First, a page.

Utilities – Spending power

Utilities - Spending power

How easy is it to switch between energy suppliers, asks Sarah Perrin.

Anyone who used to shudder at the sight of the gas bill lying on the. doormat should feel a warm glow at the thought of liberalisation in the utilities industries. By next summer, all business and domestic customers should be able to choose the electricity or gas supplier which offers them the best service, or the lowest cost. So how do business customers make the choice, and what further developments are likely in these newly opened-up markets?

Choice for some business customers is nothing new. Businesses which used the equivalent of 50 electric bar fires have been able to switch electricity supplier since 1994. Large business customers were able to do so back in 1990.

It is only small businesses, along with domestic customers, that have had to wait until this September, and some are having to wait somewhat longer. Establishing the systems to enable switching between supplier has been an enormous IT exercise, so liberalisation is being organised through a phased roll-out based on post codes.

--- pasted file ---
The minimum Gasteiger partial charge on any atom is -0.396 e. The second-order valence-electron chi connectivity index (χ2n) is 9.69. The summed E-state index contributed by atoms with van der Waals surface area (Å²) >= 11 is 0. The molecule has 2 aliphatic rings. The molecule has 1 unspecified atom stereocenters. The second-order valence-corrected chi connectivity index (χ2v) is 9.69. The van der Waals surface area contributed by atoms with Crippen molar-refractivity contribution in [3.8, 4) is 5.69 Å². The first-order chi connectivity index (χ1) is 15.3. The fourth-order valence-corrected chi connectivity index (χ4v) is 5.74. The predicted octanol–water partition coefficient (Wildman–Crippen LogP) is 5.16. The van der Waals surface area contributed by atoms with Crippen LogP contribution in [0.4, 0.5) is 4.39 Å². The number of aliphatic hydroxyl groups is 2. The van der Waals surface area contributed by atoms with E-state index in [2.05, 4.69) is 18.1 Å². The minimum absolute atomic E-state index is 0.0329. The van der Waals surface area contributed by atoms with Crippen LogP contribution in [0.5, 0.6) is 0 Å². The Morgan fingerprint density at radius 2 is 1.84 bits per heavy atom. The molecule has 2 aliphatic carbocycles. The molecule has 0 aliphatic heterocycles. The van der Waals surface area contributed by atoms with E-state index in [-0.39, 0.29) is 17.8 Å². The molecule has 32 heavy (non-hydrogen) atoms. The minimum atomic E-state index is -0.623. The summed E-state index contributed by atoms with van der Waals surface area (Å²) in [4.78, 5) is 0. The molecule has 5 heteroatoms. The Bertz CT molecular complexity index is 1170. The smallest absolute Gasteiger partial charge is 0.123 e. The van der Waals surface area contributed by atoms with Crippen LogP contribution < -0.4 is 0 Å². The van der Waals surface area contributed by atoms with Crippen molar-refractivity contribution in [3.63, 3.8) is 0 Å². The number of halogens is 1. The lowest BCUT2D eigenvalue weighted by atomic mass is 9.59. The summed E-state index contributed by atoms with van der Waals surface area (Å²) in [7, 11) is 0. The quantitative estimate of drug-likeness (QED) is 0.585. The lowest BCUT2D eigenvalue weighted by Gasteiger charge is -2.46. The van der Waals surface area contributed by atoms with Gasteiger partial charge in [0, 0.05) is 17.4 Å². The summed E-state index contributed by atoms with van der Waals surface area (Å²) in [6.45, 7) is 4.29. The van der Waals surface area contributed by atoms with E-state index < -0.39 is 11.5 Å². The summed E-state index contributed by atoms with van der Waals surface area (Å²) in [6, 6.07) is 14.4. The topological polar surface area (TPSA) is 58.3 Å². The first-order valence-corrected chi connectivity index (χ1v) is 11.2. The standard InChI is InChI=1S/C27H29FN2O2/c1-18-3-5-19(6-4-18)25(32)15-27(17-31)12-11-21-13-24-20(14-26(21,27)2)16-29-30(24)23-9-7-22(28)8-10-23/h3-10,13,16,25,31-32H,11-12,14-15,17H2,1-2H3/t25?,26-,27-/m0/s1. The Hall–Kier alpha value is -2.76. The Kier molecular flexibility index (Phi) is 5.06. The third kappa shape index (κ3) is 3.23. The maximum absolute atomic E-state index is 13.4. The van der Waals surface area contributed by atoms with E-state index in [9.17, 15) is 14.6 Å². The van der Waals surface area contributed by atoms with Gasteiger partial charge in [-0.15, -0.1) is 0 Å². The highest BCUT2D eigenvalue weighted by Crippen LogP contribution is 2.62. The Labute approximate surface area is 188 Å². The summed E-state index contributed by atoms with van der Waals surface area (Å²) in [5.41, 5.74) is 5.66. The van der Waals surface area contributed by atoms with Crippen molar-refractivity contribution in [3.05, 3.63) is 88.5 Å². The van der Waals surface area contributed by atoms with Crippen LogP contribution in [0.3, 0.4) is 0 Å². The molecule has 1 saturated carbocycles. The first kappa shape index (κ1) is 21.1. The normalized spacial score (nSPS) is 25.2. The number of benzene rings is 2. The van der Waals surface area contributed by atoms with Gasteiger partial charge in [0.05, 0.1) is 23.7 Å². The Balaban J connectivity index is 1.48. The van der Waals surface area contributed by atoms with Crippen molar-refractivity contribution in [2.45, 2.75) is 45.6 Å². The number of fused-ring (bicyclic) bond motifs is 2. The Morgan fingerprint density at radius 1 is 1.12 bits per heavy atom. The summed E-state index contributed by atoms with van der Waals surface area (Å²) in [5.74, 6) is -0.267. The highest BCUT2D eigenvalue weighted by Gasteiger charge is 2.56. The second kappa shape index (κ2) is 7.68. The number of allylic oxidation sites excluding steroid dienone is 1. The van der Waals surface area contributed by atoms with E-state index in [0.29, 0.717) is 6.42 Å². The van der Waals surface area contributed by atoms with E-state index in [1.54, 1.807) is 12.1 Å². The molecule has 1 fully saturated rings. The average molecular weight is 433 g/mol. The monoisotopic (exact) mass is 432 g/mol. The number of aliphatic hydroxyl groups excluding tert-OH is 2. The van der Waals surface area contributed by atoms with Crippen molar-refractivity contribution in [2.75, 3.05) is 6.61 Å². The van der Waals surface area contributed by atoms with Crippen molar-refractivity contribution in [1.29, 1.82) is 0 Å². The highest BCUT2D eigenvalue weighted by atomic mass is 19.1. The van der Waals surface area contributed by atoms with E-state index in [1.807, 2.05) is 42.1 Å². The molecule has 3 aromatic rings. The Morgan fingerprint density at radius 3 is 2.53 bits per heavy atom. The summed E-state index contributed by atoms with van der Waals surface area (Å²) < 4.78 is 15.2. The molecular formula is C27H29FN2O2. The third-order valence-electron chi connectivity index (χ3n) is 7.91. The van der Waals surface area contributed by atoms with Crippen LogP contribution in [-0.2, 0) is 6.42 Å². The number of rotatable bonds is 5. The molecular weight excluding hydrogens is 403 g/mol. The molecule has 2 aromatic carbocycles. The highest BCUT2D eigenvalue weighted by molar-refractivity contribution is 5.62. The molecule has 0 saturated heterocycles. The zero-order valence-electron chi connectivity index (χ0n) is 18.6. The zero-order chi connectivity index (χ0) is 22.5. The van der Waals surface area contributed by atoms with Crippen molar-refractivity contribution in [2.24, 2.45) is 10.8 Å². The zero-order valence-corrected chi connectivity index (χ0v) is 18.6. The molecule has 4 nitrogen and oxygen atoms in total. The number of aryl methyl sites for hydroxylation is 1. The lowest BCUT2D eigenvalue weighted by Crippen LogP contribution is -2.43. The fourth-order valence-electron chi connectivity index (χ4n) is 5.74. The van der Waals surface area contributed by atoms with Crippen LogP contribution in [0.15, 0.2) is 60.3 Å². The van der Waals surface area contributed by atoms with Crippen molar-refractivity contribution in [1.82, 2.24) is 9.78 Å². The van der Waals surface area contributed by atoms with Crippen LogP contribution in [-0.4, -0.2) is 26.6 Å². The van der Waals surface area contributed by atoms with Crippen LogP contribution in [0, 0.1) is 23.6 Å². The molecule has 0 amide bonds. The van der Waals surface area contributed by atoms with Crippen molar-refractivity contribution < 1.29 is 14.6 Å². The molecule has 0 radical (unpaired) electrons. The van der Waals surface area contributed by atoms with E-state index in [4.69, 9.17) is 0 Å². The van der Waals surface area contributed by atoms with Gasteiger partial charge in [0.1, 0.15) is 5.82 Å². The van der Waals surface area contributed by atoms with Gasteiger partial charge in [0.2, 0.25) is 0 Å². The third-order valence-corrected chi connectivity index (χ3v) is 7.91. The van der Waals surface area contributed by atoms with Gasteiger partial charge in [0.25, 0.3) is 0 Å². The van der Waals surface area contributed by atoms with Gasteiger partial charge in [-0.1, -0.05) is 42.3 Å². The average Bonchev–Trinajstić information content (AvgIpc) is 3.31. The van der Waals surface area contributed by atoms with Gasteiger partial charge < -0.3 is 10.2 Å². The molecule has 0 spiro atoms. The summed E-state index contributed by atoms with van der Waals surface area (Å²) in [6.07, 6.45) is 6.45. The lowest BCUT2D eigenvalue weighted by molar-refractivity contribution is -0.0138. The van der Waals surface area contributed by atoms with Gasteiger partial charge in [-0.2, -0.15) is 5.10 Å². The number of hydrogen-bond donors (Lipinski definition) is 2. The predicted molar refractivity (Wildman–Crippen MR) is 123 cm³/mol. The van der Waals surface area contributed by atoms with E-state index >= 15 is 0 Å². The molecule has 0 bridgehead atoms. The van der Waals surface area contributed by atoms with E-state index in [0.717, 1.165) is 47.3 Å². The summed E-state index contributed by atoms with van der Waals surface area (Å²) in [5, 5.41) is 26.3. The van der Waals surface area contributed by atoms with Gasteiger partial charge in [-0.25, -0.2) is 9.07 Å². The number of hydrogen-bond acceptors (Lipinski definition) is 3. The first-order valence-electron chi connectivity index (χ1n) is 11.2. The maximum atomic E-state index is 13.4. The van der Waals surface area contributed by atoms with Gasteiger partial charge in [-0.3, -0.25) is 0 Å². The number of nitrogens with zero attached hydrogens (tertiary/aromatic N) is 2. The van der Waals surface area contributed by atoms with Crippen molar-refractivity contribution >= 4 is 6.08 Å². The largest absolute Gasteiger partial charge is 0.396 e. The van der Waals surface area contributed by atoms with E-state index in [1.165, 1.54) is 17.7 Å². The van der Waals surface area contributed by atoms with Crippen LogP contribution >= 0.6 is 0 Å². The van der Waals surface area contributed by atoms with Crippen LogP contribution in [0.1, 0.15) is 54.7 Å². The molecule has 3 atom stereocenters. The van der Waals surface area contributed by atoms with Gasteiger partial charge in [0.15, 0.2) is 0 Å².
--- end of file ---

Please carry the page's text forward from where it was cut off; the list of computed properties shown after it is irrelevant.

‘All suppliers for electricity and gas have to have a common system so they can transfer customer data easily,’ says Kevin Simmons, partner in energy and natural resources at KPMG. ‘It is these systems that have to come live before you can open up the franchise area of a particular regional electricity company. If they aren’t ready, they are not in a position to transfer customers to another supplier, so customers can’t choose.’

Some RECs have missed their start dates for opening up their areas to competition, but everyone should be able to exercise their right to choose by June 1999. There is no maximum number of suppliers entitled to supply an area. ‘It’s limitless.

You or I could set up if we wanted to,’ says James Saunders, partner in solicitor Shepherd & Wedderburn, legal adviser on utility licensing agreements.

Can of therms